A Minimalist Writes on Politics (Or Why I’m Not Involved)

There are two things people don’t talk about in polite conversation: religion and politics. You’ve heard that before, haven’t you?

But I’ve already written on So Much More Life about religion — and I stirred up a few comments when I guest posted on David Damron’s blog about how atheism and spirituality are really the same thing — so I might as well offer a few words on politics.

Here’s my bottom line first, followed by some comments, caveats and cautions: Politics don’t belong in my simple, deliberate life.

My views about politics are, of course, informed by what I see in the United States and here in Texas, but I strongly suspect they transfer to other places and situations, too. Please tell me if they do or don’t.

My Three Thoughts

Here are three things I believe are true.

1. Politics doesn’t breed honesty. Lots of people go into politics with good motives, attempting to make a difference in how the world works. But politics is a dirty business with established agendas. True reformers suffer one of two fates: they leave the system or are corrupted by it. Since the system is corrupt at its foundation, honest people have no choice but to flee from it or fall into it.

2. Politics are useless silliness. Back room deals, desks with little voting buttons and form letters sent in response to thoughtful constituents don’t make for a worthwhile human endeavor. Campaign promises, party planks and carefully-orchestrated debates don’t add up to meaningful conversation. Thinking people are repelled from politics when they take a close look at political systems. There’s nothing simple or meaningful about them.

3. Politics disturb the peace. People grounded in a force or being beyond complete understanding have peace in their souls. Some believe this is generated internally while others believe it is a gift from a higher being. But no matter where your peace has its source, politics incites uneasiness. The peace within my soul is elusive enough at time, and I don’t need human-created games getting in my way.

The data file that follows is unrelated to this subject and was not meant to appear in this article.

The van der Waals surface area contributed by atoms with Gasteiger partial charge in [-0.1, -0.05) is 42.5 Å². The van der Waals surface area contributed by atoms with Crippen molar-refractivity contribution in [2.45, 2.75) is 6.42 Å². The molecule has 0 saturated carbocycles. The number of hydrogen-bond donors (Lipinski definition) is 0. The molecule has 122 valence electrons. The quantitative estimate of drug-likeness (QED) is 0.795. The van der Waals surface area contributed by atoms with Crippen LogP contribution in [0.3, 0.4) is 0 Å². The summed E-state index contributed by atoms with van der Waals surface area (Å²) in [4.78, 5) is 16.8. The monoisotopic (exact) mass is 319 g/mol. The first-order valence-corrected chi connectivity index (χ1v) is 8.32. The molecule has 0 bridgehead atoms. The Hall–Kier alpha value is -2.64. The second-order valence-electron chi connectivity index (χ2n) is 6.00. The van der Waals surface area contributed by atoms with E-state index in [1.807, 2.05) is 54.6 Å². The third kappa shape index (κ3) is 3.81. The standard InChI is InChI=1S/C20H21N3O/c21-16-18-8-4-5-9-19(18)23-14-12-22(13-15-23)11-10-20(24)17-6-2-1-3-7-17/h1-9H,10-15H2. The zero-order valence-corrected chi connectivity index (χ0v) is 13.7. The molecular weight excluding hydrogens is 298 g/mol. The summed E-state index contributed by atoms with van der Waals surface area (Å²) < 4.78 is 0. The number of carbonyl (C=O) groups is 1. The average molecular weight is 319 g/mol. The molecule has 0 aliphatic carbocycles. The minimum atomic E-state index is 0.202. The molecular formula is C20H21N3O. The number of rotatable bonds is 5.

Minimalist Politics

Governments prevent chaos — and often cause it, too. I’m trying to make my life simpler every day, and participating in complex rituals aimed at making minor changes in an always-imperfect system doesn’t seem like a good use of my time.

I strongly believe in personal and social responsibility in almost every aspect of life, but regarding politics, I take a different stance: I leave it to those who enjoy these particular types of games more than I do.

Politics are for people with values fundamentally different from mine. Politics is a domain into which I do not venture because I’m out of my element when I do.

Caveats, Cautions

  • I live in a deeply flawed but ultimately stable country. The troubled political system of the United States is in no danger of collapse, and dictatorships are very literally foreign concepts to me. I have the leisure of my apathetic stance toward politics because of this stable system and my luck to have been born into it. Not everyone has this good fortune.
  • Hitler was a political leader, and so was Ghandi. Generalizations about the character of people who live within the silliness of political systems or try to create new ones can’t be made.
  • I know I don’t belong in politics because I gave it a try: A decade ago, I stood with hundreds of thousands of gay and lesbian people on the National Mall, listening to thoughtful speeches. And I wrote about the financial problems of bringing that event to the Mall — as well as dozens of other political stories for dozens of newspapers. I’ve marched down the streets of Austin, Fort Worth and Dallas, too. Politics never moved me, and I can’t make myself articulate a message clear enough to move them. (I mentioned this as one of the three reasons I left the gay press in a post way back in November 2009, long before most of you were reading here.)